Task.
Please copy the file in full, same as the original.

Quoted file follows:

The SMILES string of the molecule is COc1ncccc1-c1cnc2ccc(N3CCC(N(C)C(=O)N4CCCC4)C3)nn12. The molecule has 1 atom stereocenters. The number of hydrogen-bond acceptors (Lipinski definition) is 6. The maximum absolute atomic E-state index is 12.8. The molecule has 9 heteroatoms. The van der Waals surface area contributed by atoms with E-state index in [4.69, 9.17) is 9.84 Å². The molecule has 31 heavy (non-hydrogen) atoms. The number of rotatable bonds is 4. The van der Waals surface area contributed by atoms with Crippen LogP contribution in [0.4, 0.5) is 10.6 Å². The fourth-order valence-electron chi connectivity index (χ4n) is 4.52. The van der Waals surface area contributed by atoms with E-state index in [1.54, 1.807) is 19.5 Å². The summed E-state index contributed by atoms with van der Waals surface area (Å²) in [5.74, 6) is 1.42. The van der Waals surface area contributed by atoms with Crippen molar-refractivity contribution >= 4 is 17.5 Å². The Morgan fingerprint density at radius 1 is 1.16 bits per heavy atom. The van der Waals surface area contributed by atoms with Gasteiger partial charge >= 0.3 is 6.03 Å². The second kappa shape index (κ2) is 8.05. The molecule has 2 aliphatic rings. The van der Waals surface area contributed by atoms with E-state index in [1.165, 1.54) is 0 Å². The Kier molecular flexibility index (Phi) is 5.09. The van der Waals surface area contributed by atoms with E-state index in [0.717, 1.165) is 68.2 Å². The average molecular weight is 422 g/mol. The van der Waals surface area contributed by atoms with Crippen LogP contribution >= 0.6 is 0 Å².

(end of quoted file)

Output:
The SMILES string of the molecule is COc1ncccc1-c1cnc2ccc(N3CCC(N(C)C(=O)N4CCCC4)C3)nn12. The molecule has 1 atom stereocenters. The number of hydrogen-bond acceptors (Lipinski definition) is 6. The maximum absolute atomic E-state index is 12.8. The molecule has 9 heteroatoms. The van der Waals surface area contributed by atoms with E-state index in [4.69, 9.17) is 9.84 Å². The molecule has 31 heavy (non-hydrogen) atoms. The number of rotatable bonds is 4. The van der Waals surface area contributed by atoms with Crippen LogP contribution in [0.4, 0.5) is 10.6 Å². The fourth-order valence-electron chi connectivity index (χ4n) is 4.52. The van der Waals surface area contributed by atoms with E-state index in [1.54, 1.807) is 19.5 Å². The summed E-state index contributed by atoms with van der Waals surface area (Å²) in [5.74, 6) is 1.42. The van der Waals surface area contributed by atoms with Crippen molar-refractivity contribution >= 4 is 17.5 Å². The Morgan fingerprint density at radius 1 is 1.16 bits per heavy atom. The van der Waals surface area contributed by atoms with Gasteiger partial charge >= 0.3 is 6.03 Å². The second kappa shape index (κ2) is 8.05. The molecule has 2 aliphatic rings. The van der Waals surface area contributed by atoms with E-state index in [1.165, 1.54) is 0 Å². The Kier molecular flexibility index (Phi) is 5.09. The van der Waals surface area contributed by atoms with E-state index in [0.717, 1.165) is 68.2 Å². The average molecular weight is 422 g/mol. The van der Waals surface area contributed by atoms with Crippen LogP contribution >= 0.6 is 0 Å².